Standard time zones in the US and other regions are defined at the federal level by law 15 USC §260, which also establishes the transition dates and times at which daylight saving time occurs, if observed. It is ultimately the authority of the secretary of transportation, in coordination with the states, to determine which regions will observe which of the standard time zones and if they will observe daylight saving time. As of August 9, 2007, the standard time zones are defined in terms of hourly offsets from UTC. Beforehand, they were based upon the mean solar time at several meridians 15° apart west of Greenwich (GMT). More info about the subject time is available at wikipedia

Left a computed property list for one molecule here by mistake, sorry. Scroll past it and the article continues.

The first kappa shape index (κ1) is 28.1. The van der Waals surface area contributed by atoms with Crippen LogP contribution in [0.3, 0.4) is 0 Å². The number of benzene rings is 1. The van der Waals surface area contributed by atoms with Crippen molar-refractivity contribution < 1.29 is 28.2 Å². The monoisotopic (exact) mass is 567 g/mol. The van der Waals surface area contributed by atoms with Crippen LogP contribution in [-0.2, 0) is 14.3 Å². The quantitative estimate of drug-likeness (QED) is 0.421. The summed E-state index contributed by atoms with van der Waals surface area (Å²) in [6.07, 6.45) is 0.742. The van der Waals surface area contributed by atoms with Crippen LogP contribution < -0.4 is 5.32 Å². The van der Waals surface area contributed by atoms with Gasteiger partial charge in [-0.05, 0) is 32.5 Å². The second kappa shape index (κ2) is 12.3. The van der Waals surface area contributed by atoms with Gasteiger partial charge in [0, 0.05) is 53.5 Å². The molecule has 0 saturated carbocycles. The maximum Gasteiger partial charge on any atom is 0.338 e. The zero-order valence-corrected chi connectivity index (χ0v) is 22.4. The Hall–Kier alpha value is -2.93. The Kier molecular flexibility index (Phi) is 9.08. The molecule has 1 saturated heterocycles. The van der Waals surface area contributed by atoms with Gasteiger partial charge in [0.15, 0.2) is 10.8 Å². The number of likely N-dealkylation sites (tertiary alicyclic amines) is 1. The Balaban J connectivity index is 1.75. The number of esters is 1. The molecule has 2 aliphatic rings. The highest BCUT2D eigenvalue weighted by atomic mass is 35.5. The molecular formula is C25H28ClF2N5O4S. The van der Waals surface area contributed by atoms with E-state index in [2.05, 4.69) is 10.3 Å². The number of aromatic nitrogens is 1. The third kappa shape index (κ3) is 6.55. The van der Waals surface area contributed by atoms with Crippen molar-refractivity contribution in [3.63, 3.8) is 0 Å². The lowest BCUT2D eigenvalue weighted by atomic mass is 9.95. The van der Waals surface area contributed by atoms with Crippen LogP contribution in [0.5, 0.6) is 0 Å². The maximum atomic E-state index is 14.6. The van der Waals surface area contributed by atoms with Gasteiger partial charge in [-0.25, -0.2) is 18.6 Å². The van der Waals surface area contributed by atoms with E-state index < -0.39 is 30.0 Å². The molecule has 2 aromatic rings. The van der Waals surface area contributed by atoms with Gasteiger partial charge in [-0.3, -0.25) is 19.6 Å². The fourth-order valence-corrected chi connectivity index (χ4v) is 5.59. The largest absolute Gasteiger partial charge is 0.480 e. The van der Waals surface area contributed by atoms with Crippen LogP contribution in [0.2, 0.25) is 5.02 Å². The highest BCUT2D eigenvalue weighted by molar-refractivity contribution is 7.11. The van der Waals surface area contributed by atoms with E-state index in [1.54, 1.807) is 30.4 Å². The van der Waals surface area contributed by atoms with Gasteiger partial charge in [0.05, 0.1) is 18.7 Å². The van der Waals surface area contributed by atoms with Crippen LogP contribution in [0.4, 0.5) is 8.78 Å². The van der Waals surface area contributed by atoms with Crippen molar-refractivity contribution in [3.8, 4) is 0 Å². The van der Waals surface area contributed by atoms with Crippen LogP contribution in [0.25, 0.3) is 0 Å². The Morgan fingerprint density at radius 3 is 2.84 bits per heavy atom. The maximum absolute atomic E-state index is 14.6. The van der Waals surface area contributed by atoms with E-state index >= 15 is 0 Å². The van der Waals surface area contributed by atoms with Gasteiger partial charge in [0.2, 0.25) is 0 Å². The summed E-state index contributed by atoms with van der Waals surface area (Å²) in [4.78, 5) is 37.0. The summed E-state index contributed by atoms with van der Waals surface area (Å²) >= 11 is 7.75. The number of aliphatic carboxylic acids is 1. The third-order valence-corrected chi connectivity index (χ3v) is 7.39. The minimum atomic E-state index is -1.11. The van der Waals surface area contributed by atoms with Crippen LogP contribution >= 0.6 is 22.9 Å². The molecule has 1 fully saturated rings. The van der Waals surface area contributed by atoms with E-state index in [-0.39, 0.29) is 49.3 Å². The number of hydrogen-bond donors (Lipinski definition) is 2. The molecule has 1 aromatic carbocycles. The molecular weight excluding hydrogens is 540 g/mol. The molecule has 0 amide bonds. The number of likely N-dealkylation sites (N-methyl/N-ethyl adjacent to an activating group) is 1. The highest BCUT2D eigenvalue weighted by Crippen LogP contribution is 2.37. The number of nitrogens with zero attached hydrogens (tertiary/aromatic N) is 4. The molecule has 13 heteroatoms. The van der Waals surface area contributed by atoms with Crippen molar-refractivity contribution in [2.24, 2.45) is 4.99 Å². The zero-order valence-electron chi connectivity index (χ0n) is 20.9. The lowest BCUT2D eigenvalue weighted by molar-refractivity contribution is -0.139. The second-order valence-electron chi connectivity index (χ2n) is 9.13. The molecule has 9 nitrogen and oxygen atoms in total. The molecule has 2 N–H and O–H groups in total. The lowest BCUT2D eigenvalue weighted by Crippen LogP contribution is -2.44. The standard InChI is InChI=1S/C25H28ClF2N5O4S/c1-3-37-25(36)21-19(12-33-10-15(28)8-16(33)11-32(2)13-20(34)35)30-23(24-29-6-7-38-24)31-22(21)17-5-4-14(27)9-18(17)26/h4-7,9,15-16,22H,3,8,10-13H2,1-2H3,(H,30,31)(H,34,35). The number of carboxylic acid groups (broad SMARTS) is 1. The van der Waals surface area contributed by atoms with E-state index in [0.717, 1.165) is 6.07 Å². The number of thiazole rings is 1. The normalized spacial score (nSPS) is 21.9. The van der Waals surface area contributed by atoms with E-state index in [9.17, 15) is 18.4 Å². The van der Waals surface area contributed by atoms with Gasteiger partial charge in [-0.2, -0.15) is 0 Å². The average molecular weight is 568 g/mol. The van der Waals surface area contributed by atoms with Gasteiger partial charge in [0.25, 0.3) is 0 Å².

Some people believe that daylight savings time should be permanent. Not everybody shares this particular point of view. Presently, there are nine US time zones. Does the local time really make a difference during the course of your daily life? Consider the day begins when the sun rises at different times. What is the importance of syncrhonizing starting times world wide? Wouldn't one time allow for a universal time around the world? Isn't it how the military and aviation industry operate. It's Zulu time or UTC Time set at Greenwich mean time. While getting comfortable with the transition to one time zone may take some time, it may be worth the initial inconvenience to simplify daily life. Why can't time be simple? Consider the cost of creating time zones and imposing daylight savings time. China and India operate with one time zone.